By Andrew Bansal
Dutch symphonic metal band Epica have been prolific in their increasingly illustrious career that has spawned 14 years thus far, and seems like only the beginning of greater things. Their 2016 Nuclear Blast release ‘The Holographic Principle’ is already their seventh full-length effort, and is a meticulous creation centered around eye-opening, thought-provoking scientific themes. Soon after the September release of the album, Epica embarked on a North American tour, headlining packed shows in what has become a very favorable market for them in the past few years. The ‘North American Principle’ tour also features Fleshgod Apocalypse, Arkona and The Agonist, and will visit the Los Angeles area for a gig at the Regent on Saturday November 19th. Metal Assault recently spoke to guitarist Mark Jansen to discuss the album, the tour and more. Enjoy the conversation below, and catch Epica on the remainder of the tour while you still can.
Mark, it’s good to talk to you again. It’s been a couple of years, I think. The last we talked was on the previous album cycle. Tell me about this new one, ‘The Holographic Principle’. What’s it been like working on this album through the last year or two?
Yeah, it was more even advanced than before, because we were thinking what can we do better, and it went all into details, for example recording everything live this time, whereas in the past we used samples for brass, for example. We had already recorded choirs and strings live, but for this one, we wanted everything live. Brass, woodwinds, oriental instruments, percussion, everything we did was played by human beings this time, so it was much more work to write and record scores, but also the songs themselves, we were working on them until we were really convinced that we couldn’t make them any better. We started working more as a band to write songs for ‘The Quantam Enigma’, but with ‘The Holographic Principle’ it was even more of that. So, everybody was exhausted when we recorded it, but we finished recording sometime in June of this year, and now a real desire and hunger to perform it live comes back.
That’s good to hear! Did you find the musicians to play these additional instruments just locally? How did you go about that part?
Our producer Joost van den Broek is often doing string recordings and he also writes scores for orchestra. He worked on a special gig, writing music to be performed in front of the Dutch king. So, he knows quite some people and the only thing he needed to do was scroll through all the numbers that he has on his phone and find the right people to record for us. So, we left everything to him and he did! We had no much time for it, but Joost fixed it all (laughs).
When it comes to recording albums these days, I guess it’s hard to put money into that process because you’re not expecting too much in return, and more of the money is coming from concert ticket sales. So, it’s good to see that you care about your work enough to still do take your recordings to the next level, and I think fans appreciate that.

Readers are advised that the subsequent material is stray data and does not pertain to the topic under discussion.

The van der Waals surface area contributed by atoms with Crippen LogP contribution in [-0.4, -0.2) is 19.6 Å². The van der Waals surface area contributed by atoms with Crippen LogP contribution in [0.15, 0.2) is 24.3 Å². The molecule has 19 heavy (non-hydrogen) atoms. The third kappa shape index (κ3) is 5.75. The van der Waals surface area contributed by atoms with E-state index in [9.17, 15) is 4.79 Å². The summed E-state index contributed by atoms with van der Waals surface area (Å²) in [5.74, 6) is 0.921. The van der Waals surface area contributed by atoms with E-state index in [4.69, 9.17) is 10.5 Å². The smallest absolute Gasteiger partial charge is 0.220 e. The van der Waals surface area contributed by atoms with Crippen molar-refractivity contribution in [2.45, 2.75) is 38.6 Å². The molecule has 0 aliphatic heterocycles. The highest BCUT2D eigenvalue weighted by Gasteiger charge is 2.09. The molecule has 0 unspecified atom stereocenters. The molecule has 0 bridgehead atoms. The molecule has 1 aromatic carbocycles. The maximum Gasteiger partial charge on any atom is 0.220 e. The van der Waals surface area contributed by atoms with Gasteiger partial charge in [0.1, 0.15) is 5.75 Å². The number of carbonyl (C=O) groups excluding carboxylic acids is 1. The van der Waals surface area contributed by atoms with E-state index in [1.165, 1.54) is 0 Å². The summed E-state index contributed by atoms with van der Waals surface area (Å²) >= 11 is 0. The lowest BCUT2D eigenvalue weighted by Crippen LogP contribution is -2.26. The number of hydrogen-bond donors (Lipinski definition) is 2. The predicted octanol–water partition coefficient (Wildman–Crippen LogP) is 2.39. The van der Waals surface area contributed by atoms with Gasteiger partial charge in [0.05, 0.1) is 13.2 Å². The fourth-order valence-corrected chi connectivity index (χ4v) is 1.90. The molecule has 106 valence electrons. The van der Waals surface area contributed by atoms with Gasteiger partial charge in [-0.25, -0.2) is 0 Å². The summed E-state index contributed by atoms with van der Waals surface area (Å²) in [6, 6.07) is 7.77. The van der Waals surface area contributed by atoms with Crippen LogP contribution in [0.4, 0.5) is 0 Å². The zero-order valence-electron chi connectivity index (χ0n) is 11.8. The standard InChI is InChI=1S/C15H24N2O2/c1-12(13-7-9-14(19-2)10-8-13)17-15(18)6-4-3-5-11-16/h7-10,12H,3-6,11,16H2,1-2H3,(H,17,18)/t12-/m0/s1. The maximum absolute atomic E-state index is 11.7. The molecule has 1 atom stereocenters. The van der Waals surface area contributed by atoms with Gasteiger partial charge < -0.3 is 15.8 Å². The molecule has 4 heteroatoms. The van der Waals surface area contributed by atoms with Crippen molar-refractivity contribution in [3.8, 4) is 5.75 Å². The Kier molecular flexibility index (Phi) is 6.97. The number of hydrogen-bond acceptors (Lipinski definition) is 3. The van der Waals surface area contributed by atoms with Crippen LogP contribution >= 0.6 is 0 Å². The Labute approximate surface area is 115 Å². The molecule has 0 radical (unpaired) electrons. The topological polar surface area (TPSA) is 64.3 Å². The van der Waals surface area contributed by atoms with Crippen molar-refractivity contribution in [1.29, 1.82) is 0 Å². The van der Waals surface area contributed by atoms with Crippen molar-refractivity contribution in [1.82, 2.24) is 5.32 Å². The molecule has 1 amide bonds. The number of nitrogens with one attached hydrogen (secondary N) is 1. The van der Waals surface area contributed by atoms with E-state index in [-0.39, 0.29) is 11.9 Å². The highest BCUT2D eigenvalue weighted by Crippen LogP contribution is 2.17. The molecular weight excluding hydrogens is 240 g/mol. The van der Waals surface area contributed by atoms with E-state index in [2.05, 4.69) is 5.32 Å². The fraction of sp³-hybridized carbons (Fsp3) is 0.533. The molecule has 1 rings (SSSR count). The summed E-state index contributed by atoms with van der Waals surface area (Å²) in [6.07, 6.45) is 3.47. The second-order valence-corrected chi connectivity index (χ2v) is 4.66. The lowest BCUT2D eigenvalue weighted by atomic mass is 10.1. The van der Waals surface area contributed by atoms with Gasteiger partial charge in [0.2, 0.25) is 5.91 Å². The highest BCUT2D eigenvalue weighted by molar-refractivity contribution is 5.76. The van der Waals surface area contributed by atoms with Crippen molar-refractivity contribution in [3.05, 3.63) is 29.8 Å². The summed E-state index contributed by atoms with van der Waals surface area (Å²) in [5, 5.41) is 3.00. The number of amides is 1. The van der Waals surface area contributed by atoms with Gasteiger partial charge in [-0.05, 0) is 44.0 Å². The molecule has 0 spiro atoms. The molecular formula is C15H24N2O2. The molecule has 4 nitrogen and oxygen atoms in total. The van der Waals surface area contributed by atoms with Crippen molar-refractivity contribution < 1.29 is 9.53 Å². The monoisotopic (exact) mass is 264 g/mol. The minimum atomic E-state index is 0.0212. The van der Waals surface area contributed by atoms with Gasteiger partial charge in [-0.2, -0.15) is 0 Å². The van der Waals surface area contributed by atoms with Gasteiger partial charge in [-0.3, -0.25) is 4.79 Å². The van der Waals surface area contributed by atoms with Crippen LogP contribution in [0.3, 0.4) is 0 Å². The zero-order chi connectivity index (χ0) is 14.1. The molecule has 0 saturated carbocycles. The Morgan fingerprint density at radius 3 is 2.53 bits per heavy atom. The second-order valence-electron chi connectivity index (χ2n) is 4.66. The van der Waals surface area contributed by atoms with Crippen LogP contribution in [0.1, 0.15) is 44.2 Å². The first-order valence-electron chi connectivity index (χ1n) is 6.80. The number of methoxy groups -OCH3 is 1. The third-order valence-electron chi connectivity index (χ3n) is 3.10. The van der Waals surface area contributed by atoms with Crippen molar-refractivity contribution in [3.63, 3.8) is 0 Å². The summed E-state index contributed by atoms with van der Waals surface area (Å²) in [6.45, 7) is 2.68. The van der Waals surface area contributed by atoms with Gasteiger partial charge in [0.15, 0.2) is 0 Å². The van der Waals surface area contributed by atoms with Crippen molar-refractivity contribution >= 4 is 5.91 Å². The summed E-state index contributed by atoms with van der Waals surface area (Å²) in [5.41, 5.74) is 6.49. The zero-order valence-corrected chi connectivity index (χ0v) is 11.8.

Yeah, but we’re also in the lucky circumstance that Nuclear Blast is willing to invest in us. When we got a new deal, this was also one of the things we discussed, that we really want to keep growing as a band, production-wise. They totally agreed and gave us these possibilites, and that’s very important. I agree with you, nowadays bands have to record with less and less budget, but fortunately we got the right budget to fulfill all our wishes and record this album exactly the way we wanted.
You’ve been consistently releasing albums, so it’s like you have a system in place. You do a tour and then you go into an album. You have to follow a schedule. But how are you able to find the creativity to come up with new music at a specific time? Does that work well for you?
For me, personally, that doesn’t really work. I always write music whenever I feel inspired, but some of the other guys in the band, they need such a schedule and they need pressure, and then they come up with the best results. So, everybody is different. I take whatever opportunity I have to write, for example, if I have an idea right now, I record it rightaway, because for me, inspiration is not something I can put on and off. It’s there or it isn’t. So, everybody finds their own way of working, but I have to say we are also really lucky to have five songwriters in the band. Whenever somebody is in a period not so much inspired, there are still four other guys who can write songs. I think that’s one of the reasons why it’s possible for us to release albums pretty much every two years, even though I must say the process for ‘The Holographic Principle’ was so advanced, after this touring cycle we might take a little break to recharge the batteries.
I can imagine. Talking of the album itself, is ‘The Holographic Principle’ just an overlying title, or is there a concept or theme behind the actual story or the music?
Most songs are dealing with this subject, which says the whole universe as we know it might be a hologram. I got really fascinated by this concept and theory. I started reading about it and watching documentaries. In the beginning it really sounds like science fiction, something that simply cannot be true, and your mind cannot accept such a theory, but the more you read about it, the more you start believing it might be possible, and you can go wild on it. Lyric-wise, we felt a lot of inspiration regarding this subject and we used it as much as we could.
It’s cool that you have such a subject, and you probably do it for your own expression, but do you also hope that your fans, specially those that buy hard copies that come with lyric booklets, would actually read into this stuff and see what you’re trying to say?
Yeah, it’s always great when people come to you and you notice that they’re really digging deep into the lyrics, and they come with interesting questions. Some people also present new views that I didn’t think about myself. So, it’s always an interaction between the band and the fans, and together you come to really interesting stuff. Of course, I know there’s also a lot of people who are not reading the lyrics or are not that much into it, and that’s no problem at all. Those people just enjoy the music and that’s fine by me too. But it’s rewarding when people come to you and start dicussing the lyrics and you can tell that they really worked hard on the lyrics to get into it. It’s always nice, I must say.
With such a title and concept, there is great scope to do things with the album cover art and packaging. Everyone has seen the cover, but is there any version of the album that comes as holographic?